The term freewriting in this context comes from a scholar named Peter Elbow. He said that writers should just continuously write for 10-20 minutes to generate ideas and clear up their thoughts. In his own words, he wrote:
Don’t stop for anything. Go quickly without rushing. Never stop to look back, to cross something out, to wonder how to spell something, to wonder what word or thought to use, or to think about what you are doing...Editing, in itself, is not the problem. Editing is usually necessary if we want to end up with something satisfactory. The problem is that editing goes on at the same time as producing...
The main idea of freewriting is to find a helpful way of dealing with the chaotic thought processes inhibiting clear thinking while trying to transcribe our thoughts. Elbow argued that, “In your natural way of producing words there is a sound, a texture, a rhythm – a voice – which is the main source of power in your writing.” How cool is that? That same natural way of producing words should be a part of your writing process somehow.
You can use freewriting as a way to 'work out your writing muscles' and produce ideas, regardless of their focus. If that sounds good to you, hop to the numbered steps and get started – you might come up with an idea that you wouldn’t have otherwise found.
However, you might wish to focus your mind on a more specific topic or content goal before you begin (likely a topic that relates to an assessment you are working on). For example, you could freewrite on 'aspects of legal ethics', 'nursing responsibilities', 'themes in Hamlet', and so on. It's good to keep the topic a bit loose because your aim here is to stimulate ideas and capture some raw material, not to produce polished, brilliant prose.
Because the idea of freewriting is to get your thoughts onto the page without meddling too much or overthinking, use the voice that is most comfortable to you. This technique does seem to be more effective in the writer's home language, so use whatever language feels most suitable. Similarly, you don't need to force a stodgy or academic tone: colloquialisms (i.e., slang words), emotional asides, and abbreviations are perfectly fine.
During freewriting, as established, you will write without stopping, even if this means writing some sentences that are nonsensical or wholly unrelated to your topic. However, the raw material produced through this process can be refined after the fact – to get the most out of your work, we suggest culling and reflecting:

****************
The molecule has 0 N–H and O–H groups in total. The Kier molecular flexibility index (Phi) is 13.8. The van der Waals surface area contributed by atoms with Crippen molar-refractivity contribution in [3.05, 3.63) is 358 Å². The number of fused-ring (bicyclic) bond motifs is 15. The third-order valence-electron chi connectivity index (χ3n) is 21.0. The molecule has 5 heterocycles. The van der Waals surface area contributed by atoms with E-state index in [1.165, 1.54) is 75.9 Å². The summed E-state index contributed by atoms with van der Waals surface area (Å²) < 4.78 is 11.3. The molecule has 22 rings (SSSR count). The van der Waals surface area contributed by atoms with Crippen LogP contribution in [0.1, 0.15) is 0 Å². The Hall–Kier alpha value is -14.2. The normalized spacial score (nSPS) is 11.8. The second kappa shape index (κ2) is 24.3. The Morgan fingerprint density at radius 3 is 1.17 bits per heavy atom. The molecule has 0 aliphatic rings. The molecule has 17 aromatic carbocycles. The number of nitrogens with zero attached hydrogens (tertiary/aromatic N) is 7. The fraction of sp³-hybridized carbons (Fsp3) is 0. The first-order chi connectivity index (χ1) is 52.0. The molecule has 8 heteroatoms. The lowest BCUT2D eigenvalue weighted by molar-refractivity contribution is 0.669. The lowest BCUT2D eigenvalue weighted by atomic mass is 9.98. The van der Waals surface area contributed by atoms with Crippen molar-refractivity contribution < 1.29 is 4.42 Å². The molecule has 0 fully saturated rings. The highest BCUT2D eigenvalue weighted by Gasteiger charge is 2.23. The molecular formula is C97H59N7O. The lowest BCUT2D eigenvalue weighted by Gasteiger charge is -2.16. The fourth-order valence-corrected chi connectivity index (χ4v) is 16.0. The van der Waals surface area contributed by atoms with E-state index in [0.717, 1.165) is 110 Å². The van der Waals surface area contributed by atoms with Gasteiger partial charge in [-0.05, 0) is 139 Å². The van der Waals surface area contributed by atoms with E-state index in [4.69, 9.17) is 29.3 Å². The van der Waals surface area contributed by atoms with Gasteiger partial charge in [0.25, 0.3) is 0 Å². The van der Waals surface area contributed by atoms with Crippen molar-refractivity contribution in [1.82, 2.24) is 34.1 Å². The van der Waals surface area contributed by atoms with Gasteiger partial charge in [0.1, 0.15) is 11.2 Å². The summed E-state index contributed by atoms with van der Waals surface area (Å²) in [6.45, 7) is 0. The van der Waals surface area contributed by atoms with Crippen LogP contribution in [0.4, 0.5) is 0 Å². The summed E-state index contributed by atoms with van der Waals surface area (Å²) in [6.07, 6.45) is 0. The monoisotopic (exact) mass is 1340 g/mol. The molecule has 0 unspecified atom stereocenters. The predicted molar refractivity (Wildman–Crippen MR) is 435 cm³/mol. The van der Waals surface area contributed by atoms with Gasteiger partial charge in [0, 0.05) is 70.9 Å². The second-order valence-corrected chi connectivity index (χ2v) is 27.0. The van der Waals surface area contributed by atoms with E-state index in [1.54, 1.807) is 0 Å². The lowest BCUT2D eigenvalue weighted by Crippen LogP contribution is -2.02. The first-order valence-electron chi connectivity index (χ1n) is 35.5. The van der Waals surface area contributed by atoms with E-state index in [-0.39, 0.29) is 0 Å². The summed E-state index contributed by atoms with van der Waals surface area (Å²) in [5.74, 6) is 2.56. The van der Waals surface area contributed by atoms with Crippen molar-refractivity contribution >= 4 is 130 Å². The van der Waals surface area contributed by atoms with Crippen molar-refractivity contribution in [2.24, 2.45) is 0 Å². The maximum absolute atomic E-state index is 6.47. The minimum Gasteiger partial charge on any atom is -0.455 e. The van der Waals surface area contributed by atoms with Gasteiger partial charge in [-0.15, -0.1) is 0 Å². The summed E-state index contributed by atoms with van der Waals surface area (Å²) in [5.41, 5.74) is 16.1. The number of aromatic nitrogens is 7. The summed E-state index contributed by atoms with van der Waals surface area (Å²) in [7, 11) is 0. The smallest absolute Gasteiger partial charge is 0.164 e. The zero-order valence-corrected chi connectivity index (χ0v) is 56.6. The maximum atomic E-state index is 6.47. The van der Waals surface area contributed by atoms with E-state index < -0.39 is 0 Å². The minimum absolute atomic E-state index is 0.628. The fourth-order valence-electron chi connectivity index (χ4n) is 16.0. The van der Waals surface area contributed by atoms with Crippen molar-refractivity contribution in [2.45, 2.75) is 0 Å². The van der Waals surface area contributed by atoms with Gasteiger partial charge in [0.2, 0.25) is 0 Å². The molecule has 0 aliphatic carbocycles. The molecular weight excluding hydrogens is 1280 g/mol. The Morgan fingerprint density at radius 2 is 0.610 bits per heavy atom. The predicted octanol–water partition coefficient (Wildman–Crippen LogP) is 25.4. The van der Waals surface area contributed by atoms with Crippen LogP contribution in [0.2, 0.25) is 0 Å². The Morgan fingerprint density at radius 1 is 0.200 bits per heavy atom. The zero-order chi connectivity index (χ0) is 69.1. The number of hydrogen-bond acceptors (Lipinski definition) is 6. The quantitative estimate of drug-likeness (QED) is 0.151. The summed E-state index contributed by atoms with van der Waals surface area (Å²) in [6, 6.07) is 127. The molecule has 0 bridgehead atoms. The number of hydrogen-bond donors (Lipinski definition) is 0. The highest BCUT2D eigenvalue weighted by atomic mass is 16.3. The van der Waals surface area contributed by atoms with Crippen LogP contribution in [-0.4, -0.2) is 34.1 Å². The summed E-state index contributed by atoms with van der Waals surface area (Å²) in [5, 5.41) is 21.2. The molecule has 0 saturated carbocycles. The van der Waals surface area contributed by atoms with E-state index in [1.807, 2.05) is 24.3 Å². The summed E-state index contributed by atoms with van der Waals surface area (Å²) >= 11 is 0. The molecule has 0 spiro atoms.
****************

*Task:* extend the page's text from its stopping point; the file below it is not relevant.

The premise of 'freespeaking' is identical to freewriting, but rather than typing or writing longhand, you speak aloud. This variation can be helpful if looking at the blank page makes you feel frozen. For whatever reason, rambling out loud can feel less psychologically fraught than writing.
Microsoft Word and other apps have a 'dictate' option that will automatically transcribe your words into text as you speak. You can also practice freespeaking with your phone (you might need to listen back and manually transcribe the recordings, later, if your phone won't do this automatically). Try some freespeaking while taking a walk or sitting in nature: the change of scenery might be just what you need to get un-stuck.
This is a sneaky but effective way to trick yourself into writing for 20 solid minutes. Use an interval timer to pre-set four total 'writing sprints'. The first should last two minutes, then four, then six, and finally eight. Give yourself a one- to two-minute break between each sprint. The end of the eight-minute sprint will mark 20 total minutes of freewriting. This is an excellent way to jumpstart an essay that has stalled out or failed to launch.
If writing perfectionism and/or writing anxiety are hampering your attempts to write, try this variation. Set your interval timer to 3-1-5-1-3-1-10. Here are your activities for the sequence:
You don't have to repeat this sequence every single time you sit down to write, but know that the tools are there as and when you need them. Many students who try out the 'intentionally bad writing' move find that getting any words on the page, but especially words without pressure or expectation, helps them overcome the mental barrier of sitting down to write.
Freewriting needn't be a solo activity. If you belong to a writing group or revise with peers, try suggesting a 20-minute freewriting session. Break the session into two or three sprints (the first time, at least – the group can eventually work its way up to 20 straight minutes of freewriting!).
It's not required, but some groups find it fun or motivating to assign roles. For example, one person can be the Timekeeper (i.e., the person who minds the clock); another might be the Enforcer (i.e., the person who calls out anyone who dares to stop writing before the timer dings). The mutual accountability found in a group setting is helpful for writers who procrastinate when left to their own devices.
You can mix and match the arrangements above or introduce your own variables to create freewriting sessions that work for you. Play with the length of your writing sprints and the breaks between. Vary the location where you freewrite. Try freewriting with a fountain pen in a notebook, then freespeaking via voice memo, then freewriting on your laptop, and reflect on which method felt the most freeing to you. You might also find it interesting to try freewriting when you are at different stages of producing an essay (e.g. invention, drafting, editing).